Lawsuits filed in Texas and Virginia against IVC filter manufacturers

by Michael Heygood

Lawsuits against Cook Medical and C.R. Bard were filed this month on behalf of women in Texas and Virginia who were injured as a result of complications from inferior vena cava filters (or IVC filters) manufactured by these companies. Hundreds of lawsuits have been filed against Cook Medical, C.R. Bard, and other IVC filter manufacturers on behalf of patients who suffered complications from these medical devices.

IVC filters are used to prevent pulmonary embolisms or other serious health conditions in patients at risk of blood clots who cannot be treated with blood thinners. The devices are implanted in the inferior vena cava – a blood vessel that carries blood from the lower body to the heart. IVC filters can be implanted temporarily to prevent blood clots for a shorter period of time, or permanently.

Health experts have warned about the risk of serious and potentially fatal complications associated with IVC filters. In September 2016, health officials in Canada warned that patients treated with IVC filters to prevent blood clots may be at an increased risk of perforated veins, thrombosis, broken filters, migration of the device within the body, cardiac perforation, or death.

IVC Filter Lawsuit Against Cook Medical Filed in Texas

A lawsuit filed in Texas against Cook Medical alleges that the company’s Cook Celect Vena Cava Filter caused complications in a Fort Worth woman after she was implanted with the device to prevent blood clots. The lawsuit alleges that Cook marketed a defective product because it failed to properly conduct safety studies of the Cook Celect filter before placing it on the market.

The Cook Celect device was approved by the FDA without safety testing because it was “substantially equivalent” to another Cook IVC filter, the Günther Tulip. Under the FDA’s 510(k) approval process, medical devices that are deemed equivalent to products already on the market are not forced to undergo testing to ensure that they are safe to be used on patients.

However, subsequent studies revealed that patients who received the Günther Tulip may be at risk of perforation from the filters or other complications. Patients who were implanted with the Cook Celect may also face risks of serious complications from the device. According to one study, 43% of patients who received the Cook Celect filter had at least one strut of the device perforate their inferior vena cava within two months. About 9% of the patients had serious tilting of the filter.

C.R. Bard Faces Lawsuit Over IVC Filter Complications in Virginia

In a separate lawsuit, a woman in Virginia alleged that she suffered complications from a Meridian Vena Cava Filter manufactured by C.R. Bard after being implanted with the device in a hospital. Bard is facing more than 1,000 lawsuits in the U.S. over the Meridian or other IVC filters sold by the company.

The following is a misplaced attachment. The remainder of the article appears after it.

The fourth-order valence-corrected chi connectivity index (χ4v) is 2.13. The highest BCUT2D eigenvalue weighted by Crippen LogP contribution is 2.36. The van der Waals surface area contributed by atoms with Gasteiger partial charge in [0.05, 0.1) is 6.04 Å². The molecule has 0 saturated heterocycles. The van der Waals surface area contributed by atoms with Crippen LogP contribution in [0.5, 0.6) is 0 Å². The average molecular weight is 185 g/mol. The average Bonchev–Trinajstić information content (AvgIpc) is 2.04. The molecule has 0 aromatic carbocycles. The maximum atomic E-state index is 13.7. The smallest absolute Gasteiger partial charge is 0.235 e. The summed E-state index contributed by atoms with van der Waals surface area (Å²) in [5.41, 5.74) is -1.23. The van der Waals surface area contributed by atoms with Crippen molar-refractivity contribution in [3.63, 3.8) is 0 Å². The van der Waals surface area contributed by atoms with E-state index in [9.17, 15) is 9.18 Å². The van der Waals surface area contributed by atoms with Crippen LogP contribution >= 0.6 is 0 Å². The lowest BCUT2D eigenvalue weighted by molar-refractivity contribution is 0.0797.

Like the Cook Celect, the Meridian Vena Cava Filter was approved under the FDA’s Meridian Vena Cava Filter. The Meridian filter was approved by the FDA in 2011 without clinical trial testing because it was judged to be substantially similar to several IVC filters sold by Bard.

One of the IVC filters that was used in the approval process for the Meridian filter was Bard’s Recovery IVC filter. The Recovery filter was approved by the FDA in 2003, but was recalled in 2005 because of a high rate of complications. A study found that 40% of the Recovery filters would fracture within five and a half years, putting patients implanted with these devices at risk of serious complications. Following the Meridian recall, Bard introduced the G2 filter in 2005. A 2014 study of the G2 filter found that an estimated 38% of these devices would fracture within five years.

Injured by IVC Filter Complications? You May Qualify to File a Lawsuit.

If you or a loved one have suffered complications from an IVC filter sold by C.R. Bard, Cook Medical, or other medical device manufacturers, you may be eligible to file a lawsuit. The first step in taking legal action against an IVC filter manufacturer on behalf of yourself or a loved one it to speak with an experienced attorney who can advise you regarding your legal options and guide you through the process of filing a claim in court.

The lawyers at Heygood, Orr & Pearson have represented numerous clients who have been injured by defective medical devices, dangerous drugs, or other medical products. Heygood, Orr & Pearson has the financial resources and legal expertise to ensure that your legal rights are protected in a court of law.

At Heygood, Orr & Pearson, we believe that when medical device manufacturers fail to properly ensure that their products meet minimum health and safety requirements, they should be held accountable for the injuries caused by their products in a court of law. Our firm believes that all patients deserve access to qualified legal counsel to represent their interests and ensure the best possible result in their case.

For a free legal consultation and to find out more about whether you may be eligible to file an IVC filter lawsuit, contact the lawyers at Heygood, Orr & Pearson by calling toll-free at 1-877-446-9001. You can also reach us by following the link to our free case evaluation form and answering a few questions about your case to get started.

by Michael Heygood

Michael Heygood is a licensed attorney and partner at HO&P who focuses on insurance and corporate litigation, and other civil arenas. Michael has been named multiple times to the Super Lawyers List.